Trademarks Amendment Act 2006 receives royal assent


The Trademarks Amendment Act 2006 received royal assent on October 23 2006. The act results from a review undertaken by IP Australia to ensure the Trademarks Act 1995 was meeting the needs of Australian businesses and users of the Australian trademark system.

The Amendment Act introduces a number of changes which clarify uncertainties in the Trademarks Act and reduce regulatory and administrative burdens on trademark owners. The Amendment Act also introduces provisions which strengthen the rights of trademark owners, including new and amended grounds of opposition. Most of these latter provisions are now in force. All other provisions are expected to take effect by March 27 2007.

The amendments strengthen the rights of trademark owners as follows:

  • An application may now be opposed on the grounds that the application was made in bad faith (Section 62A). This is likely to assist in particular with spill-over reputation type cases;

  • A trademark accepted under the prior continuous use provisions can now be opposed by the owner of a prior registered trademark which has been used before the applicant's first use date (Section 58A);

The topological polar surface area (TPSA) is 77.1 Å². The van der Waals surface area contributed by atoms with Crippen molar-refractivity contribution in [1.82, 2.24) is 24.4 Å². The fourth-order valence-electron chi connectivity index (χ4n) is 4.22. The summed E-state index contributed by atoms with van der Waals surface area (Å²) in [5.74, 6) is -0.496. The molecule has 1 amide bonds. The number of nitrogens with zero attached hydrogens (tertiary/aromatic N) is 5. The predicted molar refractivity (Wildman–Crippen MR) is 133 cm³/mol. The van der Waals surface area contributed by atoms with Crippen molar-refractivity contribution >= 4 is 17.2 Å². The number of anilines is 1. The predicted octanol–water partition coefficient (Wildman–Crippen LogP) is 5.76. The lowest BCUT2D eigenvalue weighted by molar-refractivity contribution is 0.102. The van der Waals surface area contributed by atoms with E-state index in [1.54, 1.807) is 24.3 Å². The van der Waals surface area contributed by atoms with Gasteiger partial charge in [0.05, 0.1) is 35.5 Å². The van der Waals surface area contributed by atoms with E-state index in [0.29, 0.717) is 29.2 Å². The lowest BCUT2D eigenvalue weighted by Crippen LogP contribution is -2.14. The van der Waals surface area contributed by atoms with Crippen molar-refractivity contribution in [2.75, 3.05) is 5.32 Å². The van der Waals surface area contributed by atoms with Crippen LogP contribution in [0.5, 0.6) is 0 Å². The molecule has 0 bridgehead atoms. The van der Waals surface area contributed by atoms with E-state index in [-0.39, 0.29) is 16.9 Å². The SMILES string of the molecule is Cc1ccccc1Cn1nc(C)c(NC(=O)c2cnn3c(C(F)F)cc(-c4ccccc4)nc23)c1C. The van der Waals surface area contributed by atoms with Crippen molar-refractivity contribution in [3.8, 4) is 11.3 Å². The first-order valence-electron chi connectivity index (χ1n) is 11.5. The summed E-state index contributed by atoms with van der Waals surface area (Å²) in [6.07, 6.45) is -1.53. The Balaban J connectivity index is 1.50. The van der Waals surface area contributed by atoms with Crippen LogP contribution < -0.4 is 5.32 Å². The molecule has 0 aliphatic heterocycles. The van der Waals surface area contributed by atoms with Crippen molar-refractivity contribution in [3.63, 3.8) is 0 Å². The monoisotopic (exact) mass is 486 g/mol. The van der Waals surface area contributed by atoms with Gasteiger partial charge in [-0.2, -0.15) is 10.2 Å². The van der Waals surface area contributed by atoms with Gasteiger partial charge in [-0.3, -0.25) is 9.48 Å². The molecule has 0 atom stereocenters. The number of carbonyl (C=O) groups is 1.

• The requirements for an opposition based on a trademark with a reputation in Australia have been made less restrictive by removing the requirement that the opposed mark must be substantially identical with or deceptively similar to the trademark with the reputation in Australia (Section 60); and

  • Provisions on oppositions based on geographical indications have been clarified so that such oppositions are only applicable where the goods specified in the opposed mark are similar to those covered by the geographical indication or, where the goods are different, the mark would otherwise be likely to deceive or cause confusion.

Other amendments include:

  • Multi-class series applications will be allowable (Section 6) and the Amendment Act clarifies that trademarks will be considered a series only where there are minor and obvious variations (Subsections 27(5) and 51(1)). A benefit to owners of current series applications is that the Amendment Act will allow owners of current series applications and registrations to be linked into single multi-class applications or registrations (Section 51A and 82A);

  • The procedure for recording trademark registrations with the Australian Customs Service has been streamlined by allowing trademark owners to provide a written undertaking as security to Customs instead of having to provide a $10,000 bank guarantee, bond or cash (Subsection 133(3) and Section 141); and

  • Incorporated associations can now own collective trademarks (Section 6).

Trademark owners should also be aware that the grace period for renewing a trademark after the renewal date has been reduced from 12 months to six months (Sections 78, 79 and Subsection 128(1)).

Michael Wolnizer and Sally Foreman, Davies Collison Cave, Melbourne

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